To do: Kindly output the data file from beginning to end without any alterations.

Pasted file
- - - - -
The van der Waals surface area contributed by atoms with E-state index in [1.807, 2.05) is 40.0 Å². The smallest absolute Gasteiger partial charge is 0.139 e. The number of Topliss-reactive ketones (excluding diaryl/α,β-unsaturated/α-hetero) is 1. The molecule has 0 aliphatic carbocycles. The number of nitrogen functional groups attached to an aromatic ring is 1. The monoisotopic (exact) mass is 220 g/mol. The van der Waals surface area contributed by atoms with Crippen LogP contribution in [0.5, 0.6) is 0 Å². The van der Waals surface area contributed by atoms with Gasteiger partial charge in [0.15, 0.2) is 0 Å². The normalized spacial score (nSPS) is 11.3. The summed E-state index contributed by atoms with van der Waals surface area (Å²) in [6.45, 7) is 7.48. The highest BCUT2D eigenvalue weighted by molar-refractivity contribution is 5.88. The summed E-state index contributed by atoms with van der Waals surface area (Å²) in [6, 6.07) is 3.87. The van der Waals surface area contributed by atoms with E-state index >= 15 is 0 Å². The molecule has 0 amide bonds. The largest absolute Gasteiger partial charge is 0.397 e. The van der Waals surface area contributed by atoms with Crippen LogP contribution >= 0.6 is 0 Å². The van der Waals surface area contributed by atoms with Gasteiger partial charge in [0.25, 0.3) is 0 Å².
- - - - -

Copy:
The van der Waals surface area contributed by atoms with E-state index in [1.807, 2.05) is 40.0 Å². The smallest absolute Gasteiger partial charge is 0.139 e. The number of Topliss-reactive ketones (excluding diaryl/α,β-unsaturated/α-hetero) is 1. The molecule has 0 aliphatic carbocycles. The number of nitrogen functional groups attached to an aromatic ring is 1. The monoisotopic (exact) mass is 220 g/mol. The van der Waals surface area contributed by atoms with Crippen LogP contribution in [0.5, 0.6) is 0 Å². The van der Waals surface area contributed by atoms with Gasteiger partial charge in [0.15, 0.2) is 0 Å². The normalized spacial score (nSPS) is 11.3. The summed E-state index contributed by atoms with van der Waals surface area (Å²) in [6.45, 7) is 7.48. The highest BCUT2D eigenvalue weighted by molar-refractivity contribution is 5.88. The summed E-state index contributed by atoms with van der Waals surface area (Å²) in [6, 6.07) is 3.87. The van der Waals surface area contributed by atoms with E-state index >= 15 is 0 Å². The molecule has 0 amide bonds. The largest absolute Gasteiger partial charge is 0.397 e. The van der Waals surface area contributed by atoms with Crippen LogP contribution >= 0.6 is 0 Å². The van der Waals surface area contributed by atoms with Gasteiger partial charge in [0.25, 0.3) is 0 Å².